When former Hillary Clinton speechwriter Case Button joined John Hickenlooper's staff two years ago, the press saw it as a tip-off that Colorado governor had eyes on the White House.

And, sure enough, he does.

Button's trip into Colorado politics hasn't followed the sometimes-crooked lines of campaign strategy, but rather that of a person who raised his hand when a job needed doing.

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For the sake of a starting point, say his career started in a dimly lit alcove of a residential building in the Bronx in Button's home state of New York.

It was Feb. 4, 1999, when four plainclothes cops were cruising the residential buildings looking for a serial rapist. When they approached 23-year-old West African immigrant Amadou Diallo, he reached for his wallet. Forty-one shots rang out and 19 hit Diallo, who wasn't carrying a gun.

His death was one of the first in a long series of high-profile killings by police in the two decades since.

“That was the first time I thought the world seems unbalanced and unfair,” Button told Colorado Politics over hot tea at a cafe near the Colorado Capitol on dreary late-November afternoon.

He was 15 at the time and wrote a letter to his U.S. senator, Hillary Clinton. The moment lit a fire in him to speak up to help others.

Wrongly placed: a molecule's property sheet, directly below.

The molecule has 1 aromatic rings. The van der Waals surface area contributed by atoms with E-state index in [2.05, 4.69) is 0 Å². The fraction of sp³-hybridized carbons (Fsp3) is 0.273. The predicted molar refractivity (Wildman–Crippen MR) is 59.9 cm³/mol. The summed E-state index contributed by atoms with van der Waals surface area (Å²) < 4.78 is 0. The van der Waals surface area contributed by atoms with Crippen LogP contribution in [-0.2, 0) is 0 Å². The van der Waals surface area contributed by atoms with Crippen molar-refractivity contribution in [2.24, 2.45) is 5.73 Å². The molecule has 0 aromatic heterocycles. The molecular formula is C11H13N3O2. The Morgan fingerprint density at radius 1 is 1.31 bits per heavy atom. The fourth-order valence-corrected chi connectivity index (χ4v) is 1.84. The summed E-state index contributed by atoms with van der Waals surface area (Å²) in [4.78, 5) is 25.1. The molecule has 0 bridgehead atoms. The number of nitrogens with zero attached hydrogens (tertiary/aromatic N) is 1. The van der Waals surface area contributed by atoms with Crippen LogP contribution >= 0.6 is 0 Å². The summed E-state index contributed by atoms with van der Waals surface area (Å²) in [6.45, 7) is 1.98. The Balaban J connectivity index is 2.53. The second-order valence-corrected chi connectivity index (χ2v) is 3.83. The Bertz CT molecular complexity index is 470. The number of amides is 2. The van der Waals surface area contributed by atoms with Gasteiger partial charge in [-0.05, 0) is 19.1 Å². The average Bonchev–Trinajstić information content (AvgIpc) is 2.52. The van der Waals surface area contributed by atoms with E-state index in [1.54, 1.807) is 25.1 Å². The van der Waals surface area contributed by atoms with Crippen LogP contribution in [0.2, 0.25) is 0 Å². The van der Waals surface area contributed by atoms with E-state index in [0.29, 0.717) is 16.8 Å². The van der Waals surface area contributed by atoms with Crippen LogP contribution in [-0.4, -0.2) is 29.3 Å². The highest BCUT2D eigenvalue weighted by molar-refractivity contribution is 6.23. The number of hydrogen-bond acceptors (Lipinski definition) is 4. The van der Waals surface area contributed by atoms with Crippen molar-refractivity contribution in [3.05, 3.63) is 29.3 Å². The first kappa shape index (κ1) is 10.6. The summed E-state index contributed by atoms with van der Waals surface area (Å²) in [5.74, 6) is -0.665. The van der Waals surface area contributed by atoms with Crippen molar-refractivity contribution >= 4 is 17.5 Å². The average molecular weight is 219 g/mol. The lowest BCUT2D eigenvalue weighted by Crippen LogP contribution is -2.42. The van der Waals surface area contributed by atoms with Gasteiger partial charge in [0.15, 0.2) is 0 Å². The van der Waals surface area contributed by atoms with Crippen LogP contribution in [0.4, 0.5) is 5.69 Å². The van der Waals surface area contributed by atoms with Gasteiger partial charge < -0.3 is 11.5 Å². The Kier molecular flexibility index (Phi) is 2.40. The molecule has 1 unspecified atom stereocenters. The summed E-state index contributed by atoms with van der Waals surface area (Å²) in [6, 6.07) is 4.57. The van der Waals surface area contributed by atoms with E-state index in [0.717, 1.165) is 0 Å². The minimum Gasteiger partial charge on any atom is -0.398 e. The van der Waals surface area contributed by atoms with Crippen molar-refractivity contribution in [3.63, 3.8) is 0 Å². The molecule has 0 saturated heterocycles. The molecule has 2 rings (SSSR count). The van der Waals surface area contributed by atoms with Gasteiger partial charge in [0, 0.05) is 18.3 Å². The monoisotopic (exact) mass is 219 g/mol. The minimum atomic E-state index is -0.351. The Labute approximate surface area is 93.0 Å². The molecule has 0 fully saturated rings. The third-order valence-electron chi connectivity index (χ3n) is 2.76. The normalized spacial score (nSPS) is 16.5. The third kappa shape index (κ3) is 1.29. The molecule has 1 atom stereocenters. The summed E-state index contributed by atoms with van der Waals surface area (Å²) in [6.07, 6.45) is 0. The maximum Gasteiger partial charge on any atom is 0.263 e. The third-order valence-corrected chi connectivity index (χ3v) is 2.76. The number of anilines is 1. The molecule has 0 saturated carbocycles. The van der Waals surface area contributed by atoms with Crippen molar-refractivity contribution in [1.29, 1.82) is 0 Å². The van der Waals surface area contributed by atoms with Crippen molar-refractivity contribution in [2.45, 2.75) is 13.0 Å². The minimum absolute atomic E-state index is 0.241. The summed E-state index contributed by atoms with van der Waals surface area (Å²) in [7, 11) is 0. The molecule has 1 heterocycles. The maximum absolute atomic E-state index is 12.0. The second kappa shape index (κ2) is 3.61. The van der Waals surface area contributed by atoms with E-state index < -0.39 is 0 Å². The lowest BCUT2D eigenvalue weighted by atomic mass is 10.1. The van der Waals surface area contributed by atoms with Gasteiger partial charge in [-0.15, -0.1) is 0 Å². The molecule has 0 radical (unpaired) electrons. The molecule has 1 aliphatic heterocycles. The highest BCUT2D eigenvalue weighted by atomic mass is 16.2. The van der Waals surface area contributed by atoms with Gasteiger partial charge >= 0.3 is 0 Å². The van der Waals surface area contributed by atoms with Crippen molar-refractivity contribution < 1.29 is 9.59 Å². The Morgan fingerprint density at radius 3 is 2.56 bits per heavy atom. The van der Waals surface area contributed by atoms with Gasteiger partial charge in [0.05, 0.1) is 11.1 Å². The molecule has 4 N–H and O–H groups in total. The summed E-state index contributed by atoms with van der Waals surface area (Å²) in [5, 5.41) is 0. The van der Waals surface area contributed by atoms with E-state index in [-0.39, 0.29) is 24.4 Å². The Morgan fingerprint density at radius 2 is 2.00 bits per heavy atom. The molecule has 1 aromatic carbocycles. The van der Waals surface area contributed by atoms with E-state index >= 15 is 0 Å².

Years later when he was working in Clinton’s Senate office, he found his letter.

"I thought it was really cool that she kept it," Button said.

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Button characterizes any role he might have in a Hickenlooper run for president as "speculative," since the governor is still weighting the options as more and more Democrats explore their viability succeed Donald Trump in 2020.

But the speechwriter who has guided Hickenlooper's words -- including those that will be picked apart by rivals on the campaign trail -- likes what he hears from his current employer.

"I think John's core values, work ethic and good humor (never underestimate the power of humor) would be an antidote to the toxic political environment Trump has created," Button said in an email, following up on the interview.

"If he decides to run for president and I can help, it would be the thrill of a lifetime to support him and promote his values."

Meantime, he plans to join Greenbrier, a public policy, crisis strategy and communications firm led by Matt McKenna, a longtime adviser to the Clinton family, and Lane Kasselman, the former chief spokesman for Uber, as they expand their operation in Colorado.

> RELATED: Gov. John Hickenlooper gives his last Colorado State of the State address

Button was introduced to his wife by Clinton’s longtime spokesman Nick Merrill, who has been with Clinton since the day he graduated from college.

The day after Button graduated from Skidmore College in 2006, he loaded up his car and drove to D.C. He landed an internship in Clinton's Senate office.

“I was an idealist,” Button said. “I was just so excited to be a public servant. I didn’t know people hated public servants.”

Three months later, Clinton's Senate re-election campaign needed an assistant to the campaign manager, so he loaded up his car and drove back to New York. Clinton promoted from within; she valued institutional knowledge.

“I got promotions here and there, up and down,” he explained about his trek to becoming Clinton’s speechwriter.

His dad had died the year before, so he threw himself into the work, he said.

“Hers was one of the most competitive internships, and I just tried to make myself stand out. I knew a job would open at some point and I just had to be one of the best 50.”